Sanwo-Olu’s wife advocates exclusive breastfeeding for babies
Wife of Lagos State Governor, Dr. Ibijoke Sanwo-Olu, has called for an enabling environment to enable nursing mothers practise exclusive breastfeeding in the first six months for the interest of their children.
She said that while the state had increased maternity leave to six months for nursing mothers and approved two weeks paternity leave for fathers to allow exclusive breastfeeding, other states should emulate what Lagos State has done in ensuring a better life for the infants.
The governor’s wife, who spoke during an event organised by Reals Pharmaceuticals in commemoration of the World Breastfeeding Day in Ikeja, Lagos, represented by the Managing Director of Ibeju Lekki General Hospital, Folasade Fadare, where Mamalait Granules, a dietary supplement, was introduced to pregnant and breastfeeding mothers, said there is a compelling need to continue to push for nursing mothers to embrace breastfeeding to improve children’s growth and development.
Besides, the Lagos State First Lady called for a collective responsibility to create the enabling environment for mothers to breastfeed.
According to her, the theme of the celebration, “Step Up For Breastfeeding: Educate and Support,” is definitely apt and timely as it focuses on strengthening the capacity of actors to protect, promote and support breastfeeding across different levels of society.
She said: “In considering the actors in the breastfeeding ecosystem, we cannot but mention governments, health systems, workplaces, and communities. All these actors have specific roles to play and they must be well-informed, educated and empowered to strengthen their capacity to provide and sustain breastfeeding-friendly environment for families in the post- pandemic world.
“In specific terms, fathers, relatives, colleagues and the community generally must make it a priority to support nursing mothers to observe exclusive breastfeeding for the recommended period. It is our collective responsibility to create the enabling environment for mothers to breastfeed optimally in the interest of the health of the children,”
She, however, called for the need to sustain the advocacy and ensure that the message is cascaded to the target groups to bring about a convergence that will facilitate a situation whereby all relevant stakeholders are on the same page to support breastfeeding.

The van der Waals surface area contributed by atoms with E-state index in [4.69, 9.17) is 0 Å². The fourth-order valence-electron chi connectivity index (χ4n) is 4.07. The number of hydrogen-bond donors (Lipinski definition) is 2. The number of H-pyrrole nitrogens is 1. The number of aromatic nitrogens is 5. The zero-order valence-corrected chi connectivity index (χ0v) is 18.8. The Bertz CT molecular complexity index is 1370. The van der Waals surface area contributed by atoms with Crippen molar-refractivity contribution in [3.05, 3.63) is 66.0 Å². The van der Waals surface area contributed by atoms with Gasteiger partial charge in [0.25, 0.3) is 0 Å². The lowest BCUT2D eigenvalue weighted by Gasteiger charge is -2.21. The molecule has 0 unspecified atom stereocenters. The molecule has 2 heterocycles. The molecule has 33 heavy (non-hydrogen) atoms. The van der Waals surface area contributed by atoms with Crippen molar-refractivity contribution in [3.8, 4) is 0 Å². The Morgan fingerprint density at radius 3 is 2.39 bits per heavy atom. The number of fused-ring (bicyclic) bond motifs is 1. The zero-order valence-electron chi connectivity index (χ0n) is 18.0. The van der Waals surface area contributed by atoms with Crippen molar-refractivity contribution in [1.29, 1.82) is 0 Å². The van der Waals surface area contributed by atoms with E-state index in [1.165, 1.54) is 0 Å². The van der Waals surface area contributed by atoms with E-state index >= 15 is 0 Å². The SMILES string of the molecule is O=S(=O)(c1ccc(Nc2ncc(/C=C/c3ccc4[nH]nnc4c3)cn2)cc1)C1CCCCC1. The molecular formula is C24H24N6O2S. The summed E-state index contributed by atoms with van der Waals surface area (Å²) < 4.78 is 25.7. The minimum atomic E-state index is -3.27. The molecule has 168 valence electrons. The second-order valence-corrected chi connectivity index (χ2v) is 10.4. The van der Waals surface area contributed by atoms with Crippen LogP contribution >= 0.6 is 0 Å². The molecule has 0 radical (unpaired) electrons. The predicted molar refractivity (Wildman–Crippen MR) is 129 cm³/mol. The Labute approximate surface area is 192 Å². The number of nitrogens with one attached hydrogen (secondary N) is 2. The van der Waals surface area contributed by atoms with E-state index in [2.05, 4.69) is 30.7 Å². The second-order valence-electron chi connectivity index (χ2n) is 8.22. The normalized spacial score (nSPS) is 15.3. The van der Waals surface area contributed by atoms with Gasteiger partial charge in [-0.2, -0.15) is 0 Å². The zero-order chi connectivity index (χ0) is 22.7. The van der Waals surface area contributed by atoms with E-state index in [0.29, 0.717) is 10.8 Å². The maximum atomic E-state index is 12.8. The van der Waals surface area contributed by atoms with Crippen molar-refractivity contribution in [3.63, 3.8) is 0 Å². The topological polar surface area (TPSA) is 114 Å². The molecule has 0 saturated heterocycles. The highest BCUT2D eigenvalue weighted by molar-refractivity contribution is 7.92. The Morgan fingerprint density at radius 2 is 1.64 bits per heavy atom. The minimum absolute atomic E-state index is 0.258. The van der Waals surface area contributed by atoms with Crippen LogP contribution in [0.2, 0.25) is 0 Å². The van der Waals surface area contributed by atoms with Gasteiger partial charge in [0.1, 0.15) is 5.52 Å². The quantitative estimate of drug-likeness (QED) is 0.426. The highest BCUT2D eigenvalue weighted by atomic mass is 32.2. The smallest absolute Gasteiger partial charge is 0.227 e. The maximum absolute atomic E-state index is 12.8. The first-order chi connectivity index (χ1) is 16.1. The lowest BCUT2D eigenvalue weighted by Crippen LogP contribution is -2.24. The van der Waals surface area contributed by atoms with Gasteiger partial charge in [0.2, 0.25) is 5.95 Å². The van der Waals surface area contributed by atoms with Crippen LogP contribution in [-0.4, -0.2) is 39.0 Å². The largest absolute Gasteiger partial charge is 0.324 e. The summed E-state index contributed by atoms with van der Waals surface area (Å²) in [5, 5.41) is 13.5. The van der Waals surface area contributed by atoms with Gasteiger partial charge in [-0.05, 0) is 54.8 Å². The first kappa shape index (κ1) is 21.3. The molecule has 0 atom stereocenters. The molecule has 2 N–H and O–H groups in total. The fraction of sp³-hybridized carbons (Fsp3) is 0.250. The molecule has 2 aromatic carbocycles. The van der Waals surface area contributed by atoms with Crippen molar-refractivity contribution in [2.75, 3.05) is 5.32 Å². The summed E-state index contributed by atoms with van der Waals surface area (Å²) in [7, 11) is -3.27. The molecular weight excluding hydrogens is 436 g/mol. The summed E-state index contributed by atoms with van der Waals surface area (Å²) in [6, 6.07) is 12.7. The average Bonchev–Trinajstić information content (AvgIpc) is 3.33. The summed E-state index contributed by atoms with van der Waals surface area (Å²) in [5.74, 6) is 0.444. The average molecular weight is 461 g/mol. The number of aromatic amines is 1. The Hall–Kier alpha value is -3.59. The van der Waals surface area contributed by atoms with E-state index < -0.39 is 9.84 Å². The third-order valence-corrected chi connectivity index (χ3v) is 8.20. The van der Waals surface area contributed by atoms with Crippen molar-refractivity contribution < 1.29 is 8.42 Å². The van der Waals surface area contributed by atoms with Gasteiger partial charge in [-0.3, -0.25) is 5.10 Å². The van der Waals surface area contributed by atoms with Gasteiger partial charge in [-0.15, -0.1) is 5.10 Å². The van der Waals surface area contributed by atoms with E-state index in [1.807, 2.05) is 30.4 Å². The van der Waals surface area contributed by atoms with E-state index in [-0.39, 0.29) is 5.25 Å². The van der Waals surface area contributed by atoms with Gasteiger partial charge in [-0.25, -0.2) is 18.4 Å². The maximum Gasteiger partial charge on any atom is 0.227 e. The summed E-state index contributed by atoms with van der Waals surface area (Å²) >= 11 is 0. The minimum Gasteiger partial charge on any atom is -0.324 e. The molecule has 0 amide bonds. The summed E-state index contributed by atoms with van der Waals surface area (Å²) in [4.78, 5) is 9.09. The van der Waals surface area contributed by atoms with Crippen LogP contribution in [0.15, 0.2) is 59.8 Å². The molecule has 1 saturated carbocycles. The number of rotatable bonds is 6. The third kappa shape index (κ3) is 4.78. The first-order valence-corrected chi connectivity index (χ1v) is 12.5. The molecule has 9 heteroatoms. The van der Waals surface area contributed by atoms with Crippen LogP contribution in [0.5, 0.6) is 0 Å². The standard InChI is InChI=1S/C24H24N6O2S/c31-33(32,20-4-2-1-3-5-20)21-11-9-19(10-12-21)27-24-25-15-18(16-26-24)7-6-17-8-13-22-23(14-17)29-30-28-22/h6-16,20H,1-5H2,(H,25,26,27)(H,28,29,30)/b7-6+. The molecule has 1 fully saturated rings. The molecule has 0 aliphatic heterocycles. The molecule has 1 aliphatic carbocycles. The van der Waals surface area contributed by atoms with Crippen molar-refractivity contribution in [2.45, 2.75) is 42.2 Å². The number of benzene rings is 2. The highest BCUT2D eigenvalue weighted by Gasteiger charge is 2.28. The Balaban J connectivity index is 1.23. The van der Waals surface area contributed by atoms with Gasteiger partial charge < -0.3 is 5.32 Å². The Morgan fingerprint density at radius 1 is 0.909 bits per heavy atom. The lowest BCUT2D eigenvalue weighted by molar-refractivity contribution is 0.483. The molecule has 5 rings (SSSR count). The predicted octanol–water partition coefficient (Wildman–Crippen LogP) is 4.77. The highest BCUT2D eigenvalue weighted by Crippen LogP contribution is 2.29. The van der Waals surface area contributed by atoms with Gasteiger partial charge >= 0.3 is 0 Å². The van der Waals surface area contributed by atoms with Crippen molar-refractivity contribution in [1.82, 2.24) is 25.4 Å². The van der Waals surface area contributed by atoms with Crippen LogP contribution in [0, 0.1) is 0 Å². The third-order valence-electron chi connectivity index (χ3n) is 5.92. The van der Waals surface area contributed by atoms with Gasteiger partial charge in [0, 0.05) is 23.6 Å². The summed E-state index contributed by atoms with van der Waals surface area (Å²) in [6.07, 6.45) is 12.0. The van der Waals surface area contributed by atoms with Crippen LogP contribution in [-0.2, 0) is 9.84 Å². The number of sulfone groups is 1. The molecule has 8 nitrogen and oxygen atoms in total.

The Commissioner for Health, Prof. Akin Abayomi, said the gain of the act of appropriate breastfeeding could not be over-emphasised, saying that breastfeeding promotes full brain development and yield high socio-economic returns.
Abayomi, who was represented by Pharmacist Bola Adeniran, said: “Exclusive Breastfeeding practice protects babies from severe complications arising from gastro-enteritis, pneumonia, and other childhood killer diseases. About 60 per cent of under-five mortalities are largely due to malnutrition, caused by poor breastfeeding practices and inadequate complementary feeding.”
He added that the Lagos State had fared better in breastfeeding data, such as Exclusive Breastfeeding Rate, which is 51.8 per cent (NDHS 2018) compared to the National figure of 29 per cent (NDHS 2018).
General Managing Director of Reals Pharmaceuticals Limited, Ade Popoola, said the current realities of COVID-19 pandemic had negatively impacted mothers’ education and support for breastfeeding.
Popoola also noted that the occasion considered the importance of supportive policies that need to be put in place by relevant stakeholders across board, while also showcasing the roles that are being played to promote exclusive breastfeeding.
“Not only does breastfeeding improve children’s health, it also improves mothers’ health—decreasing their risk of developing several illnesses, such as hypertension, breast cancer, ovarian cancer, or type 2 diabetes. This occasion therefore not only provides the opportunity to acknowledge the numerous benefits of breastfeeding but also to consider the importance of supportive policies that need to be put in place by governments, health systems, workplaces and communities to encourage it, while also showcasing the roles that are being played to promote exclusive breastfeeding.”